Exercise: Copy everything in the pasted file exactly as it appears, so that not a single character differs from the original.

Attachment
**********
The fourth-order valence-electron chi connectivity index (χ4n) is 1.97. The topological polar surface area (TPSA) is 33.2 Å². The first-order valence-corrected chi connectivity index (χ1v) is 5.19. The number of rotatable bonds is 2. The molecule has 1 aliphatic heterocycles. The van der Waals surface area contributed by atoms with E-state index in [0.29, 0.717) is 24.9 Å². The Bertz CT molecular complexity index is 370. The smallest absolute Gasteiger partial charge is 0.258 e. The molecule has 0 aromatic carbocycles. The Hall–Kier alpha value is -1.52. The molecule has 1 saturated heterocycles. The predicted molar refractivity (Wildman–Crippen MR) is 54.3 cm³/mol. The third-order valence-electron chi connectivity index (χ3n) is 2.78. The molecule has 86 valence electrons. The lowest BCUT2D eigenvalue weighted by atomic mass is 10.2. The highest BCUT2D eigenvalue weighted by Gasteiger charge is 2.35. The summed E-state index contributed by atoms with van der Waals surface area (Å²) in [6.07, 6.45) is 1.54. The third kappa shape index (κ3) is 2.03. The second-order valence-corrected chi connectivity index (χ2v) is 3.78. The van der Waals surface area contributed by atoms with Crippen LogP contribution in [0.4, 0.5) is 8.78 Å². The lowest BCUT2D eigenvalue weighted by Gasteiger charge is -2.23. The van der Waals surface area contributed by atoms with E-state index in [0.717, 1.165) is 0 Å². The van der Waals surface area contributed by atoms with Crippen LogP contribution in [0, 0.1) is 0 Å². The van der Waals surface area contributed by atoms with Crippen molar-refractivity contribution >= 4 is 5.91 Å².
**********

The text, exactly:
The fourth-order valence-electron chi connectivity index (χ4n) is 1.97. The topological polar surface area (TPSA) is 33.2 Å². The first-order valence-corrected chi connectivity index (χ1v) is 5.19. The number of rotatable bonds is 2. The molecule has 1 aliphatic heterocycles. The van der Waals surface area contributed by atoms with E-state index in [0.29, 0.717) is 24.9 Å². The Bertz CT molecular complexity index is 370. The smallest absolute Gasteiger partial charge is 0.258 e. The molecule has 0 aromatic carbocycles. The Hall–Kier alpha value is -1.52. The molecule has 1 saturated heterocycles. The predicted molar refractivity (Wildman–Crippen MR) is 54.3 cm³/mol. The third-order valence-electron chi connectivity index (χ3n) is 2.78. The molecule has 86 valence electrons. The lowest BCUT2D eigenvalue weighted by atomic mass is 10.2. The highest BCUT2D eigenvalue weighted by Gasteiger charge is 2.35. The summed E-state index contributed by atoms with van der Waals surface area (Å²) in [6.07, 6.45) is 1.54. The third kappa shape index (κ3) is 2.03. The second-order valence-corrected chi connectivity index (χ2v) is 3.78. The van der Waals surface area contributed by atoms with Crippen LogP contribution in [0.4, 0.5) is 8.78 Å². The lowest BCUT2D eigenvalue weighted by Gasteiger charge is -2.23. The van der Waals surface area contributed by atoms with E-state index in [0.717, 1.165) is 0 Å². The van der Waals surface area contributed by atoms with Crippen LogP contribution in [0, 0.1) is 0 Å². The van der Waals surface area contributed by atoms with Crippen molar-refractivity contribution >= 4 is 5.91 Å².